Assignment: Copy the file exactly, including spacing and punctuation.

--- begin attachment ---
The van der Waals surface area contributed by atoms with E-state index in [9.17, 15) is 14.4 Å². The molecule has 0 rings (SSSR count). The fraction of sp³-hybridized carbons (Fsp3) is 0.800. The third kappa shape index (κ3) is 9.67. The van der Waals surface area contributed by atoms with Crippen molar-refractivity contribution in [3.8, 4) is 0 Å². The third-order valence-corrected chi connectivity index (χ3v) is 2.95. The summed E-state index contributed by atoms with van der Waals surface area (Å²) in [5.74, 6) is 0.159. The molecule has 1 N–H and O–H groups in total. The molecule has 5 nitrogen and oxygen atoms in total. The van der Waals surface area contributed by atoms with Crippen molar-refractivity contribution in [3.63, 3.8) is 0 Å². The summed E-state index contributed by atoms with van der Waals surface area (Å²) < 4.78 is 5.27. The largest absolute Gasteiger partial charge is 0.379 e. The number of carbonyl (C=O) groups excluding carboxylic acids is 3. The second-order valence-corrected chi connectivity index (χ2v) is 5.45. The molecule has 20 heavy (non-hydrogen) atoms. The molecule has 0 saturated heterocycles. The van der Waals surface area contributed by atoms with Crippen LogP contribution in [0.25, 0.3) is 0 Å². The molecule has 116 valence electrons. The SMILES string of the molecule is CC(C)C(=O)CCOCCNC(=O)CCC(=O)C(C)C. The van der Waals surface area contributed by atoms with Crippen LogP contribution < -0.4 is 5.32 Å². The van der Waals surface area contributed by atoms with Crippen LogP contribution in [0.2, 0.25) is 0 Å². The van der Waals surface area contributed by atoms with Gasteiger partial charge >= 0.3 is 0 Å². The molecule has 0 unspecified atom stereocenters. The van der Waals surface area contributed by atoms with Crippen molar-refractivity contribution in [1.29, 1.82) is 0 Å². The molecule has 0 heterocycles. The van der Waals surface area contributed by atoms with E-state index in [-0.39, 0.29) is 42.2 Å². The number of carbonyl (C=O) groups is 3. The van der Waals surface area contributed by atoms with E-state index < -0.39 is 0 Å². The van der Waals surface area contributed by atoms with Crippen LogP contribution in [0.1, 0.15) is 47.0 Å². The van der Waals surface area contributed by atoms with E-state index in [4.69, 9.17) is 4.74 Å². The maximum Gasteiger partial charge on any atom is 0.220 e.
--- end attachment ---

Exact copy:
The van der Waals surface area contributed by atoms with E-state index in [9.17, 15) is 14.4 Å². The molecule has 0 rings (SSSR count). The fraction of sp³-hybridized carbons (Fsp3) is 0.800. The third kappa shape index (κ3) is 9.67. The van der Waals surface area contributed by atoms with Crippen molar-refractivity contribution in [3.8, 4) is 0 Å². The third-order valence-corrected chi connectivity index (χ3v) is 2.95. The summed E-state index contributed by atoms with van der Waals surface area (Å²) in [5.74, 6) is 0.159. The molecule has 1 N–H and O–H groups in total. The molecule has 5 nitrogen and oxygen atoms in total. The van der Waals surface area contributed by atoms with Crippen molar-refractivity contribution in [3.63, 3.8) is 0 Å². The summed E-state index contributed by atoms with van der Waals surface area (Å²) < 4.78 is 5.27. The largest absolute Gasteiger partial charge is 0.379 e. The number of carbonyl (C=O) groups excluding carboxylic acids is 3. The second-order valence-corrected chi connectivity index (χ2v) is 5.45. The molecule has 20 heavy (non-hydrogen) atoms. The molecule has 0 saturated heterocycles. The van der Waals surface area contributed by atoms with Crippen LogP contribution in [0.25, 0.3) is 0 Å². The molecule has 116 valence electrons. The SMILES string of the molecule is CC(C)C(=O)CCOCCNC(=O)CCC(=O)C(C)C. The van der Waals surface area contributed by atoms with Crippen LogP contribution < -0.4 is 5.32 Å². The van der Waals surface area contributed by atoms with Crippen LogP contribution in [0.2, 0.25) is 0 Å². The van der Waals surface area contributed by atoms with Gasteiger partial charge >= 0.3 is 0 Å². The molecule has 0 unspecified atom stereocenters. The van der Waals surface area contributed by atoms with Crippen molar-refractivity contribution in [1.29, 1.82) is 0 Å². The molecule has 0 heterocycles. The van der Waals surface area contributed by atoms with E-state index in [-0.39, 0.29) is 42.2 Å². The number of carbonyl (C=O) groups is 3. The van der Waals surface area contributed by atoms with E-state index < -0.39 is 0 Å². The van der Waals surface area contributed by atoms with Crippen LogP contribution in [0.1, 0.15) is 47.0 Å². The van der Waals surface area contributed by atoms with E-state index in [4.69, 9.17) is 4.74 Å². The maximum Gasteiger partial charge on any atom is 0.220 e.